In Vietnam the UH-1 had a crew of four: Aircraft Commander (A/C), Co-pilot or “Peter Pilot,” Crew Chief (C/E) and Door Gunner.

The Aircraft Commander, as his name implied, was in command of the aircraft at all times while on a mission. The Co-pilot assisted the Aircraft Commander in the air and flew the aircraft as needed. Most pilots began their tour in Vietnam as a Co-pilot and advanced to Aircraft Commander as they gained experience. In many units, the Aircraft Commander and Crew Chief were assigned a specific aircraft and Co-pilots generally rotated among unit aircraft. In addition, the Crew Chief was the only crew member personally responsible for maintaining his aircraft. The Crew Chief and his Door Gunner would work many hours before and after each mission maintaining their helicopter. Besides aiding the Crew Chief on the ground, the Door Gunner also assisted in loading and unloading the aircraft and manned the right door gun while flying. As with the Co-pilots, they usually rotated among unit aircraft.

Missions and Loads

The Huey slick’s primary mission was carrying infantry into combat, commonly called “combat assaults” which involved a “package” of up to 8 or 10 slicks carrying the infantry, supported by two or three gunships and monitored by a Command and Control slick (Charlie/ Charlie) orbiting overhead. During combat assaults, depending on density altitude and the strength of the particular aircraft, the UH-1 could carry 6 to 8 American infantrymen or 10 or more Vietnamese (due to their smaller size and weight). Other missions included supplying replacement personnel, food, water, ammunition and necessities to infantry units in the field or at forward bases. Hueys were also often utilized as Medevac helicopters, transporting wounded soldiers to safety and medical treatment.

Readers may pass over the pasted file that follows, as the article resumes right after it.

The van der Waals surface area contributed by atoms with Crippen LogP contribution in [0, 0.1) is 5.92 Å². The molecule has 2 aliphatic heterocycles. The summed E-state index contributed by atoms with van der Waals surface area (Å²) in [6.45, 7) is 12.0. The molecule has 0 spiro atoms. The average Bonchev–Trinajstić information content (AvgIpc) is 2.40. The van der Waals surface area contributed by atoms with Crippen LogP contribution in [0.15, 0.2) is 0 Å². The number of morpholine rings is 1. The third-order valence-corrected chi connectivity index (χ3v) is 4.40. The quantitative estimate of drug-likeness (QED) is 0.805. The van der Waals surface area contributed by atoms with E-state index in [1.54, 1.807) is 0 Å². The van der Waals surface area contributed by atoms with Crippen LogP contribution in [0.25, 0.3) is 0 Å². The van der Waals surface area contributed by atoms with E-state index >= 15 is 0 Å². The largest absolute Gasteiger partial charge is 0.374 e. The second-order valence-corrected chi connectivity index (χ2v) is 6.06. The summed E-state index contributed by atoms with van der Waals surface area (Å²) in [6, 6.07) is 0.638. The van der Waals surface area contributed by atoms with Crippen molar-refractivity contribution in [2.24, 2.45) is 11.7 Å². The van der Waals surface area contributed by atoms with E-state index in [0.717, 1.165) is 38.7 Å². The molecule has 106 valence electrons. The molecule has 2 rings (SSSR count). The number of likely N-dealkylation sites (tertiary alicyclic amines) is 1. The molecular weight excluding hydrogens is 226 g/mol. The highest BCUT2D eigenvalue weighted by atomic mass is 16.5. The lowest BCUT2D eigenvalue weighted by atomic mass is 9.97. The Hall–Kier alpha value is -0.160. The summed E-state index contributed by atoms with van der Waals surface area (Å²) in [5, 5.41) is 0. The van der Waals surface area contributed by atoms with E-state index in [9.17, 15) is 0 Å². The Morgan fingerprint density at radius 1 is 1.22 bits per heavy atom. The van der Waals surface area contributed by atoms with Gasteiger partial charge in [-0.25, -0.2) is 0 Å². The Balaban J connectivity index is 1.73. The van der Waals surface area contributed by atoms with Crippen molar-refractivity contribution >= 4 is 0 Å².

Lycoming T53L13
Engine Rating
1400 SHP
Main Rotor
2 Blade Semi-Rigid 48′ Diameter 21″ Chord
Tail Rotor
2 Blade Semi-Rigid 8′ 6″ Diameter 8.4″ Chord
Internal Fuel
209 Gallon Capacity
Maximum Gross Weight
9500 Lbs
Empty Weight
5210 Lbs
Typical Payload
2200 Lbs (in addition to fuel and crew of 4)
Maximum Cruise Speed
120 Knots
Maximum Endurance
2.4 Hours
Cabin Volume
220 Cu.Ft.
External Cargo Capacity
4000 Lbs
Fuselage Length
41′ 11″
Height to Top of Rotor
11′ 9″
Width at Stabilizer Bar
9′ 13/32″
Climate Tolerance
65 Degrees F to + 65 Degrees F



Bell Model UH-1H Iroquois “ Huey”
s/n 65-09961
Served in Vietnam War during 1967-1970
Army units this aircraft deployed with in Vietnam:
USARV Flight Detachment Jun ’67 – Jul ’67
25th Infantry Division B Company: Nov ’68 – Apr ‘69
118th Assault Helicopter Company: Oct ‘69
68th Assault Helicopter Company: Nov ’69 – Oct ‘70
165th Transportation Company: Mar ’70 – Dec ‘70

Combat Flight Incidents

Information on U.S. Army helicopter UH-1D tail number 65-09961
The Army purchased this helicopter 0666
Total flight hours at this point: 00000983
Date: 12/03/1967
Unit: 355 AVN
This was a Combat incident. This helicopter was REPAIRED IN THEATER
This was a Recon mission for Unarmed Recon
While Enroute this helicopter was Unknown at 0010 feet and 100 knots.
South Vietnam
Helicopter took 2 hits from: